Speak Memory: An Autobiography Revisited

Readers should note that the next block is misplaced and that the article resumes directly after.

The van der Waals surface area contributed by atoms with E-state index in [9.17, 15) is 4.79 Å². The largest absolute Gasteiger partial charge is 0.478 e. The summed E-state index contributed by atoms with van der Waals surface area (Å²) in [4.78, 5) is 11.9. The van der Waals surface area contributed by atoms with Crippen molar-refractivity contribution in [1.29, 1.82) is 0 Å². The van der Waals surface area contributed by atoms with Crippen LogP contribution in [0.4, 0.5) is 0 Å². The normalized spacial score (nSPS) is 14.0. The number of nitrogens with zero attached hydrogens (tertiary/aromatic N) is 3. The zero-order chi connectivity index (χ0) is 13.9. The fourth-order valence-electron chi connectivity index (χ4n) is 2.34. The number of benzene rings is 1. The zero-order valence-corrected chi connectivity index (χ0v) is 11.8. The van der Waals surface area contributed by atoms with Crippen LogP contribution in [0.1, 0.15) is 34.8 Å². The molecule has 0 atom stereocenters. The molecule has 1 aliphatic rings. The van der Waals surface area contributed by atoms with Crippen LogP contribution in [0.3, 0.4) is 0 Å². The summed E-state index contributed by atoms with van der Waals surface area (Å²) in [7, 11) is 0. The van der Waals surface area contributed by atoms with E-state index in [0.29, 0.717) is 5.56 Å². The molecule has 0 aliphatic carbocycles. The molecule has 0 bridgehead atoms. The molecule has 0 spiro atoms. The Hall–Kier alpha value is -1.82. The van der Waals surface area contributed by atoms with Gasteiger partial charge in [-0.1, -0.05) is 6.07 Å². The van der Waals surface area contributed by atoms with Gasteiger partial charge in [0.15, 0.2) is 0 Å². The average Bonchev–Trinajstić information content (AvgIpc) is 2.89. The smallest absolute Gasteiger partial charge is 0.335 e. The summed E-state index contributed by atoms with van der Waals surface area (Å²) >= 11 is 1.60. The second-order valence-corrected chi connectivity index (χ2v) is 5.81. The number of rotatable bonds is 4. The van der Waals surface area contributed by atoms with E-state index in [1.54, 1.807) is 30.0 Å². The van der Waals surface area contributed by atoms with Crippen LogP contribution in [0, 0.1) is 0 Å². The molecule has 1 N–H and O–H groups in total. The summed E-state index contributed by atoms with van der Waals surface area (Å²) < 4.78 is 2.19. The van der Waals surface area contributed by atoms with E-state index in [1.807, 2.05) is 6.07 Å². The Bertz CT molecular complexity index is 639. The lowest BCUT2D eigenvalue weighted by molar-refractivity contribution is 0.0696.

Speak Memory: An Autobiography Revisited - Vladimir Nabokov, Stefan Rudnicki The thing that makes a good story are characters we care about placed in incredible moments. The problem with so many biographies and autobiographies is that, in order to dutifully encompass a lifetime of experiences, the writer takes a wide-angle lens of events without ever allowing the reader an opportunity to share in the small, intimate details that make such lives wonderful. I get the sense that Vladimir Nabokov understands this dilemma completely, and has therefore used a rather interesting organizational structure in order to illuminate these special moments of his life. He seems to remember things with such amazing clarity, even after decades of separation, that I at first suspected that where memory failed to recollect the facts, he filled in the details with fiction! But after listening to this literary genius expound on his family history, his early loves, and his beloved collection of butterflies and moths, I decided that (1) Nabokov has a remarkable mind quite able to remember such things, and (2) there's nothing very wrong with a bit of fiction sewn into the cloth. I love that he even recalls the exact moment of early childhood when he attained consciousness and self-awareness! And the exact natural droplet that inspired his first poem. And the name of the little dog who accompanied his French playmate at the beach. It's these beautiful, small, sacred images, along with Nabokov's masterly prose, that make this a really good read. I'll admit not being too keen on the early chapters, particularly the family history (with the author's arrogant aristocratic upbringing weighing heavily on us mere plebians). But once he starts talking about butterflies and moths, the Nabokov haughtiness subsided and my enjoyment of the story took over.